BHP Billiton to world: 'Go fry!'

Friday, March 14, 2014
BHP Billiton boss Andrew Mackenzie believes over 70% of the world’s energy will still come from fossil fuels by 2030.

First there was climate denial. But the mocking laughter of the informed public – along with the indignation of the scientists – finally reached the energy-company boardrooms.

So now instead we get the non sequitur. That’s Latin for “it doesn’t follow”. Rather than lying outright, the fossil-fuel chiefs make nakedly contradictory statements and count on us not to notice.

Take this example, from the March 5 Business Spectator: “BHP Billiton boss Andrew Mackenzie believes over 70 per cent of the world’s energy will still come from fossil fuels by 2030 despite noting the impact of such energy sources on the world’s climate.

“ʻWarming of the climate is real, human activity is the dominant cause of this warming and physical impacts are unavoidable,’ [Mackenzie] said at a conference in Houston.”

We can all relax then. BHP Billiton’s CEO acknowledges greenhouse gases are warming the climate, so he must be trustworthy. As for the fact that the corporation he runs is powering ahead with extracting and selling coal, the climate be damned – well, did you read that far?

BHP Billiton owns major coal mines in Australia, South Africa, Colombia and the US. Its 2012 annual report says the company is “One of the world’s largest producers and marketers of export energy coal.”

Not that the profits from these mines are behind the company’s determination to keep digging and shipping coal. BHP Billiton’s motives are much more pure. Mackenzie again: "The world will continue to rely on fossil fuels over the long-term because their continued supply is vital to the development that will deliver huge reductions in abject poverty and improvements to all our living standards.”

The Australian on March 5 reported his saying: “If you say to … a lot of countries in Asia and I would add Africa, ‘You have to reject fossil fuels and you have to simply survive or even reject coal, and you have to survive on just gas’, then I can tell you now, because of the high cost of those fuels, that those countries will almost certainly be condemned to a much longer phase before they can lift their citizens out of abject poverty. And I’m a great believer that poverty of that level ultimately is quite a serious polluter.”

The world’s poor might respond that since Mackenzie is an advocate for climate science, he should read some of its predictions. A good place for him to start would be the new book Four Degrees of Global Warming: Australia in a Hot World, edited by Peter Christoff.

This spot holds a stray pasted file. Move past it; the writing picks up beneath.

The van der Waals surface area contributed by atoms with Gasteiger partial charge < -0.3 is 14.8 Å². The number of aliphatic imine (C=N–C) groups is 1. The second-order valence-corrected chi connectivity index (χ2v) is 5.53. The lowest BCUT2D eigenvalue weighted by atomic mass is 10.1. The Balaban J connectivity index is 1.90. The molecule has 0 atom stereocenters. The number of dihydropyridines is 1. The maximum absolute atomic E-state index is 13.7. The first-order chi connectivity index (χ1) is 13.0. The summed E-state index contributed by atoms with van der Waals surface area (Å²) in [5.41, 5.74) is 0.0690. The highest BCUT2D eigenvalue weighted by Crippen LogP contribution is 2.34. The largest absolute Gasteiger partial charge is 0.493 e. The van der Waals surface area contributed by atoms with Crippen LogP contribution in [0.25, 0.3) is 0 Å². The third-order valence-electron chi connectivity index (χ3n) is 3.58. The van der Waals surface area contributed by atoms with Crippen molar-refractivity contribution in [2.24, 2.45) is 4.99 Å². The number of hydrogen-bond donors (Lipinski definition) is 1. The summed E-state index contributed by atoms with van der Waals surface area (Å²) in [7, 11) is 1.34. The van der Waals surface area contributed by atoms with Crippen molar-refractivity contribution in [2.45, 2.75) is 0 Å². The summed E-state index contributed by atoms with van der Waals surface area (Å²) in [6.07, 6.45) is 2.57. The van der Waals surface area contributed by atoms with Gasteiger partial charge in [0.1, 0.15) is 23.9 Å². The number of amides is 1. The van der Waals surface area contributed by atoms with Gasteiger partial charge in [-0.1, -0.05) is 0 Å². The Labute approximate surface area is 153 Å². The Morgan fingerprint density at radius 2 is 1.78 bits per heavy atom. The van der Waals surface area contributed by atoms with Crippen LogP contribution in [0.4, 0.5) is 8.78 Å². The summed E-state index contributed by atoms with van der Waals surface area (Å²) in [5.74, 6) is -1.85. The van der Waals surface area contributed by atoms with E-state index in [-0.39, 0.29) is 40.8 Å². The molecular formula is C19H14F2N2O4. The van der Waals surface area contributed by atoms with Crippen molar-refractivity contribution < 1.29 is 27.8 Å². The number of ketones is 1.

To bring the consequences of climate change alive for readers, Christoff’s text matches the climate futures of various Australian cities to other localities that now have those temperatures.

In a four-degree world, Sydney will be like today’s Rockhampton, Brisbane rather like Cairns. For Darwin there is simply no present-day analogue. No place on today’s Earth has combinations of temperature and humidity like those that await the Northern Territory capital.

Would Mackenzie’s prediction, in which fossil fuels provide 70% of global energy in 2030, yield a four-degree world later in the century? Scientists calculate that to keep average warming to about 4°C, world energy and process emissions need to peak by 2020, then keep declining at a (highly demanding) rate of 3.5% a year.

Carbon pollution is cumulative, and we humans are on a tight “budget” for the total we can vent to the atmosphere for particular temperature rises. Early reductions are crucial. If fossil fuels are still providing 70% of global energy in 2030, the budget for four degrees will have been well and truly blown. The temperature rise later in the century will be some markedly higher figure.

Meanwhile, the modelling here does not take account of the carbon likely to reach the atmosphere from sources such as forests, soils, bogs and permafrost once natural “tipping points” have been crossed. Embodied in these “tipping points” is the most alarming prospect of all: that reckless emissions during the next few decades will raise temperatures later this century to the point where the rises become self-accelerating – where atmospheric carbon keeps increasing whether humans add to it or not.

Human beings, like other organisms, have only a certain ability to tolerate heat. With global-mean warming of 6°C, a recent study found, safe productive work in the open would become impossible in many tropical and subtropical areas during the warmest months.

With warming of about 7°C, another study concluded, there would be regions where even people resting in the shade and under fans would die of heatstroke. With warming of 11-12°C, these regions would include the areas currently inhabited by a majority of the world’s population.

BHP Billiton’s gift to the world’s poorest, in short, could quite likely be to make their countries uninhabitable.
Where does Mackenzie imagine his grandchildren will spend their lives? In villas in balmy Greenland? As descendants of a wealthy corporate chief, they might just be able to.

But most of the world’s population, and above all its poor, won’t get this chance. They’ll be prey to hunger and heatstroke – or already dead.



From GLW issue 1001